After four hours of forced sleep I stare at myself in the mirror. Eyes bulging froggily, hair hanging like straw from my scalp. Red dots around the eyes, burst capillaries from too many headstands. Punctuation marks dead-center, the freckles I always wanted. Why do you do so many headstands, he asks, and when I tell him that he spends too much of his life vertically he laughs. “But upside down is vertical too,” the smartass. Yes, but it is inverted, my infantile friend. Like a ketchup bottle. Ketchup? Oh, that he understands well.
Nascent To Do lists germinate under my pen between bites of apple. I sit at this desk every morning and count the minutes. I make an inventory of time. How long until I go to breakfast. How long until my morning penance. You are two minutes late, my friend, and yes it makes a difference. I have exactly 78 seconds to make a sandwich and storm toward the library gobbling it up. How long is this going to take, Professor? The clock on the wall defies me with smug delay while my watch insists for accurate time, obnoxiously. How long, how long.
My hair is tangled in my watch and I materialize into the Room With Fancy Chairs holding a cup of tea, arm suspended awkwardly in the air, ridiculous even for morning scenes. Are you OK, he offers, earnestly concerned, and I smile bashfully and curse in my native tongue and take my seat between two neophytes who make me miserable.
It is the second time he calls me high-flown and for the first time I mind. I do mind, yes. I refuse to litter my speech with the word “like.” I will not be one who tells stories that sound “So I was like...” “And he was like...” “But I was like....” “And then he was like...” I just don’t want to. So I am high-flown.
At dinner I make a sandwich again, as if in a hurry. It’s because I don’t have time to spare that I leave, yeah, that’s why. I survey the premises and there is no soul that I would sidle to, no face that invites me, not really. I sit briefly to compose my layered meal and across from me there is yet another person who finds me hilarious and she has a friend with her, so I acquiesce and perform for them both as they expect, and I leave them laughing with tears. As I walk away my face is blank and there is nothing funny, nothing really. But this has nothing to do with the fact that I leave. I run because I am in a hurry. That’s why.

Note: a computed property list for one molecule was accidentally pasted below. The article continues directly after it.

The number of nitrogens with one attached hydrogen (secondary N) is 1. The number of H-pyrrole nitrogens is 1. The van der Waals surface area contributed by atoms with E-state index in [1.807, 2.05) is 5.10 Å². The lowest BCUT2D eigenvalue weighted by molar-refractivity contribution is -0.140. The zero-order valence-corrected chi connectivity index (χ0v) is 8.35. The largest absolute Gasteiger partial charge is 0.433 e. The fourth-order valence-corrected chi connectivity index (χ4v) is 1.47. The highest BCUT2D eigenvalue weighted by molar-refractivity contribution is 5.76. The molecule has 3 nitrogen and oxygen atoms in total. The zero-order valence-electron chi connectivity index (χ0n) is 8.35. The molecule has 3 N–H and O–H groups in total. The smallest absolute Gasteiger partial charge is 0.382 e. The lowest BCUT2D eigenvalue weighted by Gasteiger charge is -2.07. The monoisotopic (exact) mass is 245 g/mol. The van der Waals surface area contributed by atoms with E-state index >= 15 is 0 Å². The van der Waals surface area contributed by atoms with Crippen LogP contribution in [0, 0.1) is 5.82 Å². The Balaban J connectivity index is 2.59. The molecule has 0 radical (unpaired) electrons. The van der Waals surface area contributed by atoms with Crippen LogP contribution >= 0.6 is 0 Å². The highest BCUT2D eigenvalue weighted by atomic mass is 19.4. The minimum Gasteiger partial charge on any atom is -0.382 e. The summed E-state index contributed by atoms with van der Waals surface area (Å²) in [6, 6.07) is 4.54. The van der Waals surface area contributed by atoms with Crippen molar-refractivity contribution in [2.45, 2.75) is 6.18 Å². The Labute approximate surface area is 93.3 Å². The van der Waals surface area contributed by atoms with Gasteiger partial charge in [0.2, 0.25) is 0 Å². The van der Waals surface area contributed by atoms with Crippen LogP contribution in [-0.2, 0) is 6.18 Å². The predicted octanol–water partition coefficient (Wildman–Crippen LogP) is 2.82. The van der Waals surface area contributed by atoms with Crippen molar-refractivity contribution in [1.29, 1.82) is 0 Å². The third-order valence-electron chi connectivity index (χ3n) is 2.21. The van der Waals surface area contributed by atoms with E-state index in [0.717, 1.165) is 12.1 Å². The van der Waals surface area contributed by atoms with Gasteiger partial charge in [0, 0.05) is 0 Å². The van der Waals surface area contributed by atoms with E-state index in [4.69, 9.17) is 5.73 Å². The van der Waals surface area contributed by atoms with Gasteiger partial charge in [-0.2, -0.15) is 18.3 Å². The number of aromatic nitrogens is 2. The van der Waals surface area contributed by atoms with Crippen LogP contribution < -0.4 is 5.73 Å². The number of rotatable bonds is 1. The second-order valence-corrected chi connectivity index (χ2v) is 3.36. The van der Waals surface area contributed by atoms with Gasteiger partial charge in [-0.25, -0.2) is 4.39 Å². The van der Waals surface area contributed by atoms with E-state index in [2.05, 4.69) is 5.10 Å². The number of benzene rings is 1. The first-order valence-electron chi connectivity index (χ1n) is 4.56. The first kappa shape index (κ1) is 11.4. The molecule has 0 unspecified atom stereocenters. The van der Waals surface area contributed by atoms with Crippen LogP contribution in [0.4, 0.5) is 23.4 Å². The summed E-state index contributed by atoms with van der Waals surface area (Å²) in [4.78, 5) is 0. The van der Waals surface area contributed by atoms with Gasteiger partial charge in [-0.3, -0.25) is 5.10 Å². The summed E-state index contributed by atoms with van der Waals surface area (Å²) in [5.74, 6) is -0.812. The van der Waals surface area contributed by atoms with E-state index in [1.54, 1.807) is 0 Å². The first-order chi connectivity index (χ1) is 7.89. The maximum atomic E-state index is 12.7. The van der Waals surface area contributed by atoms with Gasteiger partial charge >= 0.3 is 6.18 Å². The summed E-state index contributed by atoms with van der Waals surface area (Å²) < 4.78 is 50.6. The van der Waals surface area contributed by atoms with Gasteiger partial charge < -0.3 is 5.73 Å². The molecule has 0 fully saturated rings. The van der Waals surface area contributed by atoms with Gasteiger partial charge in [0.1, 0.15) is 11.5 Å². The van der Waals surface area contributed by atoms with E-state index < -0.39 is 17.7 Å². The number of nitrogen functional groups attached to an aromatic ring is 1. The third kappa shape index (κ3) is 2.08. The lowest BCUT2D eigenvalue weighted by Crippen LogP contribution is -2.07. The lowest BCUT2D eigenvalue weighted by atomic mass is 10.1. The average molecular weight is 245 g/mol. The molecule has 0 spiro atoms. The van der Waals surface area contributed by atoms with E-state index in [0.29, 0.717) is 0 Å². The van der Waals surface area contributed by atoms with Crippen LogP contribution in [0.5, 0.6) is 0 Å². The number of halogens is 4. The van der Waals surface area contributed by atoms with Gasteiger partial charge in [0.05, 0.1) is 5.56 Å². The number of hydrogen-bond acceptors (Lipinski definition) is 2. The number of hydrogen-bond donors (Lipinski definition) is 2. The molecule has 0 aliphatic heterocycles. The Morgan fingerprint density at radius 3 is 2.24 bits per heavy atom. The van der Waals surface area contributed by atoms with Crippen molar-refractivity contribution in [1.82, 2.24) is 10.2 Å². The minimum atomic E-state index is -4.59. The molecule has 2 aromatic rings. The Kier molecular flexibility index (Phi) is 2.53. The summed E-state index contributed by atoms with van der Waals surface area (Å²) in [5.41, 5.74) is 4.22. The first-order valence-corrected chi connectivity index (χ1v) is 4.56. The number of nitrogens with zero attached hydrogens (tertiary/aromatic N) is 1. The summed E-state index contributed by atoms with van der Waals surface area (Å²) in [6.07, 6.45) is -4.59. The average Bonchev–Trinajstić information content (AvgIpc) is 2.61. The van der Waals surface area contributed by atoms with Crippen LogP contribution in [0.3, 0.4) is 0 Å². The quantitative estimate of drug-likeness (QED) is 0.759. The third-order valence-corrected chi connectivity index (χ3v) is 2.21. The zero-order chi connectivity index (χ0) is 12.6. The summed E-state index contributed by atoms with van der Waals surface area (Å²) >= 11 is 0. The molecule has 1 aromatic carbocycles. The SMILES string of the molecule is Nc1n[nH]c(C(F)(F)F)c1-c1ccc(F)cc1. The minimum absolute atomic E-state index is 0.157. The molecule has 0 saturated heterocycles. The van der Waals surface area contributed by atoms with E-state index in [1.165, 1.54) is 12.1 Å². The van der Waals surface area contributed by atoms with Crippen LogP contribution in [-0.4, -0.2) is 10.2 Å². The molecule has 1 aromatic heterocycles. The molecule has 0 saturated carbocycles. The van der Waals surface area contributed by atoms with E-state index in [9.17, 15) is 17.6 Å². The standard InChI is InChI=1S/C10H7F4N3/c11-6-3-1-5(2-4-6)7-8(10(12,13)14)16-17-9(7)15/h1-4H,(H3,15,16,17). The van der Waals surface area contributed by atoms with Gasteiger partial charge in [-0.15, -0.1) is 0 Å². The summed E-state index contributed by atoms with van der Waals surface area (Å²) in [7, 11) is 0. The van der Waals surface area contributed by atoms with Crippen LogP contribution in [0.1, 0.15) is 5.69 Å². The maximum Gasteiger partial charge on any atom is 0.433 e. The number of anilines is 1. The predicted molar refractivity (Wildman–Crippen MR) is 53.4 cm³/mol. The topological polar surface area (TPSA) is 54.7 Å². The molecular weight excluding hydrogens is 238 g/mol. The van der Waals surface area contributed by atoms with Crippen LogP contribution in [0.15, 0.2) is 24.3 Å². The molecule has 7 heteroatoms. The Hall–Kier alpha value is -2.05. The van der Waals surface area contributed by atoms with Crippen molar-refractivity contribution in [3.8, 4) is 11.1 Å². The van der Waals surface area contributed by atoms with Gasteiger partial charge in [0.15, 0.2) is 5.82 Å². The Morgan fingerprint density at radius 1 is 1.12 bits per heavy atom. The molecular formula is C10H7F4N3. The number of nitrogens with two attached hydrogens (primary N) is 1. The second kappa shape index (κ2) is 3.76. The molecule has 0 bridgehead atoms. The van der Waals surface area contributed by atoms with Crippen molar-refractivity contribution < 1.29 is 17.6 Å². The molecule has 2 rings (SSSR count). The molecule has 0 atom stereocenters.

Back in the chambers, another To Do list to slay and carry-forward, into never-ending future tense. I develop new phobias, of the future for instance. A few weeks ago at trivia we learned that the most common phobia in America is arachnophobia. What exactly is the phobia of, is it an aversion to many-many legs? Is that because Americans don’t like to walk? What a bizarre zone I’ve landed.
The light flickers in the bathroom and it is me again, yes it is me, only with sunken cheeks this time too. Whenever did I develop such angular features. The same red dots, polka dot tegument and laserbeam eyes. Time for another headstand. As I stand inverted I make plans to delve into Walden and deny reality all claims upon my consciousness, which means not to open the door unless force majeure. But I am wrong. Presumptuous, too. I read in silence and there is no knocking, no solicitude. Tonight no one needs a thing from me.
So on this hard floor where flesh finds finally respite from pain I discover the pleasure of horizontality again. I nestle into this serendipitous ataraxia and feign, with all my heart in the theatrical performance, that I am not as lonesome as I feel.